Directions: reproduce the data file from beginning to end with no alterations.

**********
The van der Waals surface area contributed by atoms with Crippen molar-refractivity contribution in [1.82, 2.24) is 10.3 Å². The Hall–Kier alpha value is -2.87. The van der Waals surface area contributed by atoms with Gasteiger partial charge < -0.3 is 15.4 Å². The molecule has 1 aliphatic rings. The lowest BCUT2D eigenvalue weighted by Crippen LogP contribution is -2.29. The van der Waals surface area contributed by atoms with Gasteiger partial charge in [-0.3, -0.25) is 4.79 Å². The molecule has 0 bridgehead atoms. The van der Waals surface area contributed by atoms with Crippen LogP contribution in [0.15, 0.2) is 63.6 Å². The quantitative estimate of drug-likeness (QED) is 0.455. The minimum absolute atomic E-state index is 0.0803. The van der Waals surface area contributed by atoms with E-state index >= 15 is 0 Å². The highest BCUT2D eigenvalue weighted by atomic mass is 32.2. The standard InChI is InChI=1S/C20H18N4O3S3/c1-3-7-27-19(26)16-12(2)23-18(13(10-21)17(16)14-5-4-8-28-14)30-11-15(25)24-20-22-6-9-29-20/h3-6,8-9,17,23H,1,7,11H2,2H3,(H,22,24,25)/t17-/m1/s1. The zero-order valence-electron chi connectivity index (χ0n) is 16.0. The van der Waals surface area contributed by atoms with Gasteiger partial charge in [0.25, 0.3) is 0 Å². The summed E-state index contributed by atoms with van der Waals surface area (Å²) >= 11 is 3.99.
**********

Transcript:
The van der Waals surface area contributed by atoms with Crippen molar-refractivity contribution in [1.82, 2.24) is 10.3 Å². The Hall–Kier alpha value is -2.87. The van der Waals surface area contributed by atoms with Gasteiger partial charge < -0.3 is 15.4 Å². The molecule has 1 aliphatic rings. The lowest BCUT2D eigenvalue weighted by Crippen LogP contribution is -2.29. The van der Waals surface area contributed by atoms with Gasteiger partial charge in [-0.3, -0.25) is 4.79 Å². The molecule has 0 bridgehead atoms. The van der Waals surface area contributed by atoms with Crippen LogP contribution in [0.15, 0.2) is 63.6 Å². The quantitative estimate of drug-likeness (QED) is 0.455. The minimum absolute atomic E-state index is 0.0803. The van der Waals surface area contributed by atoms with E-state index >= 15 is 0 Å². The highest BCUT2D eigenvalue weighted by atomic mass is 32.2. The standard InChI is InChI=1S/C20H18N4O3S3/c1-3-7-27-19(26)16-12(2)23-18(13(10-21)17(16)14-5-4-8-28-14)30-11-15(25)24-20-22-6-9-29-20/h3-6,8-9,17,23H,1,7,11H2,2H3,(H,22,24,25)/t17-/m1/s1. The zero-order valence-electron chi connectivity index (χ0n) is 16.0. The van der Waals surface area contributed by atoms with Gasteiger partial charge in [0.25, 0.3) is 0 Å². The summed E-state index contributed by atoms with van der Waals surface area (Å²) >= 11 is 3.99.